The longstanding mystery of a floating dagger in Shakespeare's Macbeth may now have been solved thanks to the detective work of an ANU researcher.
Image: Professor Iain Wright has found a possible inspiration for the floating dagger scene in Shakespeare's Macbeth. Photo: Belinda Pratten
Professor Iain Wright, from the ANU Faculty of Arts, has uncovered a potential source of inspiration for the famous scene. The source is a description contained in a book edited by one of the fathers of modern science, John Dee, who was fascinated with how the eye could be deceived by tricks of the light.
“Macbeth is a great enigma,” Professor Wright said. “It’s a bigger mystery than Hamlet. We don’t have any record of its first production.”
Professor Wright estimates that Macbeth was written and first performed in 1606, soon after Scottish monarch James I assumed the throne of England. He made Shakespeare’s players the official royal company, meaning the bard would have been under pressure to please his royal patron.
The new king and his family had a great appetite for theatre, especially masques, which combined music, performers and special effects to create an elaborate and illusion-rich amusement for the aristocracy.
Professor Wright argues that although Shakespeare kept his distance from the emerging masque hype, the bard acknowledged the trend by incorporating references into his later works, and tailoring his plays for performances in the closed, exclusive space favoured by the king.
“You notice at once that Macbeth is full of optical illusions — there are floating daggers, the ghost of Banquo, ghostly kings, and ghostly cauldrons. I thought, surely if that’s the case, Shakespeare is probably saying to himself, ‘What sort of special effects are available to make these more spectacular?’.”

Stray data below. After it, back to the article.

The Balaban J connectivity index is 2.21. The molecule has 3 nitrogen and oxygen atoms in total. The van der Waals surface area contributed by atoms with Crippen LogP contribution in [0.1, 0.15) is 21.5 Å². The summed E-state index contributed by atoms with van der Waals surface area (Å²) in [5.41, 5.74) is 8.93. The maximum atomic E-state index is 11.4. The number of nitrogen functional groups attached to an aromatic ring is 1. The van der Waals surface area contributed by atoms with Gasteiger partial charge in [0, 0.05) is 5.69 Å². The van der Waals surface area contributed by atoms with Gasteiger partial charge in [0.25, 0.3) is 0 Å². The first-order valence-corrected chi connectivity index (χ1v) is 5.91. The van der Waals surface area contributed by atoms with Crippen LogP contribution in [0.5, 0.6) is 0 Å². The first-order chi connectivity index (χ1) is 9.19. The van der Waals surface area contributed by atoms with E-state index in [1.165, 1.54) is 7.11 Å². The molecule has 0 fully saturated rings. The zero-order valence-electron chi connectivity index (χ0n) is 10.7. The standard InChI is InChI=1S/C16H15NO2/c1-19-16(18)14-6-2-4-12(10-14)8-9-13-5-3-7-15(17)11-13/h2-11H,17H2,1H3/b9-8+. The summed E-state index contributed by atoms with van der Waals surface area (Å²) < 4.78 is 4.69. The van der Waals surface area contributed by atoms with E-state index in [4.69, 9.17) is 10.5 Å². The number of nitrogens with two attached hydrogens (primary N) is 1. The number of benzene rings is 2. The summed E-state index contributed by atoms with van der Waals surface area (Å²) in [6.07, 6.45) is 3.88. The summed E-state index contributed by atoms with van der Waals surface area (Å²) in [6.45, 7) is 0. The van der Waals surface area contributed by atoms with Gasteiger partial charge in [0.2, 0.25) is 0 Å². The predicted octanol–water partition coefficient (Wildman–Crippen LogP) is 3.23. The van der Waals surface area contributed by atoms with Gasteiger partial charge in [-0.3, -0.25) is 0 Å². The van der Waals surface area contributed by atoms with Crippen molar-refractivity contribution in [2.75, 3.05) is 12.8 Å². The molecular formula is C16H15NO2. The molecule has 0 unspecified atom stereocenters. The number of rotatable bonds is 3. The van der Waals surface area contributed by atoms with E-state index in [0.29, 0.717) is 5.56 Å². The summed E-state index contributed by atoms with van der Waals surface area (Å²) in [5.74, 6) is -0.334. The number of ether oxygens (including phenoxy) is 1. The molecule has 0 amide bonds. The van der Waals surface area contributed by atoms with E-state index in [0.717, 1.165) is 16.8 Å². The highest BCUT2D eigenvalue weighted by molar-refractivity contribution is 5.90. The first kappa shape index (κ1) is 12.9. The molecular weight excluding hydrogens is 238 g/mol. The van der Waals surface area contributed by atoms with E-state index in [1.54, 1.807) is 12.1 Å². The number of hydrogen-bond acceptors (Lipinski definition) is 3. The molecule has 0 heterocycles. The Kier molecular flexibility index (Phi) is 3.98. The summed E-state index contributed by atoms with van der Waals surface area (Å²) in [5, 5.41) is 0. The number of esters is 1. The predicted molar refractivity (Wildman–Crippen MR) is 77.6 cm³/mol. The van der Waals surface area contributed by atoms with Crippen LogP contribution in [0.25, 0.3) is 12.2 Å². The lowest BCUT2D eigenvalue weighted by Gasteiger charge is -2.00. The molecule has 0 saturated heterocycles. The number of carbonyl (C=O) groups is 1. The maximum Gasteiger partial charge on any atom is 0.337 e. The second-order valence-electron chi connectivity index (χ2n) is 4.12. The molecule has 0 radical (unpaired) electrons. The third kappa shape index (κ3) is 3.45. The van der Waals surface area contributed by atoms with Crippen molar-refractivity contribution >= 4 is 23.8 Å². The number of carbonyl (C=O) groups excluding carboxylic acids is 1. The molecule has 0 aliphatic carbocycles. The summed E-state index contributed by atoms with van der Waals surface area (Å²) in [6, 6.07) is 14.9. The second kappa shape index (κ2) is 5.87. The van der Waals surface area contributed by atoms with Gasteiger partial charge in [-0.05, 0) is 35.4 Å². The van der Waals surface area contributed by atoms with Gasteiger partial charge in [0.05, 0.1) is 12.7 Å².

This train of thought took Professor Wright to the library at the University of Cambridge where he picked up a copy of Euclid’s Geometry edited by John Dee. A contemporary of Shakespeare, Dee is now regarded as one of the fathers of the modern age because of his talent for what was then called natural magic – science. He was especially interested in how specially modified mirrors could create tricks of the light, making things appear as if by magic.
“In the preface, Dee takes a survey of the state of modern science. There is a whole section called the art of perspective, which is what they called optics. In that, I suddenly ran up against this description of a man starting back with amazement at a floating dagger, and of the 'marvellous glass' that produced it. Finding it was pure chance really, a lucky break,” Professor Wright said.
Professor Wright argues that Shakespeare would undoubtedly have been aware of such tricks of the light when writing Macbeth, and may even have used a device like Dee’s to create the effect of a floating dagger. Similar optical effects might also have been deployed to create the many ghosts who pop up during the play.
“The possibility that Shakespeare set out to fool the senses would mean he was very much aware of the sceptical trend of the day, which questioned the reliability of what our senses can tell us about the world.
“In the context of the witch hunts from the period, it’s highly possible that Shakespeare was railing somewhat against the idea of magic and external evil by demonstrating how easily the senses can be fooled.”
Professor Wright’s discovery is outlined in the latest edition of Heat magazine.
Source: Australian National University
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